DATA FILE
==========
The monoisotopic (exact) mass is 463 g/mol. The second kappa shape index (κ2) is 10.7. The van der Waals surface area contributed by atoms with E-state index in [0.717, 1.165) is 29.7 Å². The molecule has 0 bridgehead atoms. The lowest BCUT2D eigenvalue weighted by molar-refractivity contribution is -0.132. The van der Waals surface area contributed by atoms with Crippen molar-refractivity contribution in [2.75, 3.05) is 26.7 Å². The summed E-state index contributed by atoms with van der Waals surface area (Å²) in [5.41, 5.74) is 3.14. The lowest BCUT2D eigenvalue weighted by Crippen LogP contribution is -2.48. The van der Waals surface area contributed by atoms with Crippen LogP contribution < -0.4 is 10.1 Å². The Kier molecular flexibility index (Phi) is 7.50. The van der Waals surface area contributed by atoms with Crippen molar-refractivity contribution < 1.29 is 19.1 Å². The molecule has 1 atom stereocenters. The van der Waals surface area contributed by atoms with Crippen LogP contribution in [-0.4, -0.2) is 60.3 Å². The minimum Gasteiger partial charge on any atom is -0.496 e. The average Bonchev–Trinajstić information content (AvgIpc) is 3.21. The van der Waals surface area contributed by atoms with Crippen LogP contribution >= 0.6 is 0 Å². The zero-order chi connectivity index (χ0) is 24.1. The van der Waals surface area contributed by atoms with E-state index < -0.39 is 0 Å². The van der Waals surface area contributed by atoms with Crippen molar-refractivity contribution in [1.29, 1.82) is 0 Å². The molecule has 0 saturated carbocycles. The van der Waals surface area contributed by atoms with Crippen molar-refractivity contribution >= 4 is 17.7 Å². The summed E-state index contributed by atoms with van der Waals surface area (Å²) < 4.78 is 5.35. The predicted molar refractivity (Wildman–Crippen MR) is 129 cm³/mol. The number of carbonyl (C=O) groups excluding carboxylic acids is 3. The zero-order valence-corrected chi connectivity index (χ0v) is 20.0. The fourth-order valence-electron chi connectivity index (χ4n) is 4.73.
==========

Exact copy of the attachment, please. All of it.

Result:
The monoisotopic (exact) mass is 463 g/mol. The second kappa shape index (κ2) is 10.7. The van der Waals surface area contributed by atoms with E-state index in [0.717, 1.165) is 29.7 Å². The molecule has 0 bridgehead atoms. The lowest BCUT2D eigenvalue weighted by molar-refractivity contribution is -0.132. The van der Waals surface area contributed by atoms with Crippen molar-refractivity contribution in [2.75, 3.05) is 26.7 Å². The summed E-state index contributed by atoms with van der Waals surface area (Å²) in [5.41, 5.74) is 3.14. The lowest BCUT2D eigenvalue weighted by Crippen LogP contribution is -2.48. The van der Waals surface area contributed by atoms with Crippen LogP contribution < -0.4 is 10.1 Å². The Kier molecular flexibility index (Phi) is 7.50. The van der Waals surface area contributed by atoms with Crippen molar-refractivity contribution < 1.29 is 19.1 Å². The molecule has 1 atom stereocenters. The van der Waals surface area contributed by atoms with Crippen LogP contribution in [-0.4, -0.2) is 60.3 Å². The minimum Gasteiger partial charge on any atom is -0.496 e. The average Bonchev–Trinajstić information content (AvgIpc) is 3.21. The van der Waals surface area contributed by atoms with Crippen LogP contribution >= 0.6 is 0 Å². The zero-order chi connectivity index (χ0) is 24.1. The van der Waals surface area contributed by atoms with E-state index < -0.39 is 0 Å². The van der Waals surface area contributed by atoms with Crippen molar-refractivity contribution in [1.29, 1.82) is 0 Å². The molecule has 0 saturated carbocycles. The van der Waals surface area contributed by atoms with Crippen molar-refractivity contribution >= 4 is 17.7 Å². The summed E-state index contributed by atoms with van der Waals surface area (Å²) < 4.78 is 5.35. The predicted molar refractivity (Wildman–Crippen MR) is 129 cm³/mol. The number of carbonyl (C=O) groups excluding carboxylic acids is 3. The zero-order valence-corrected chi connectivity index (χ0v) is 20.0. The fourth-order valence-electron chi connectivity index (χ4n) is 4.73.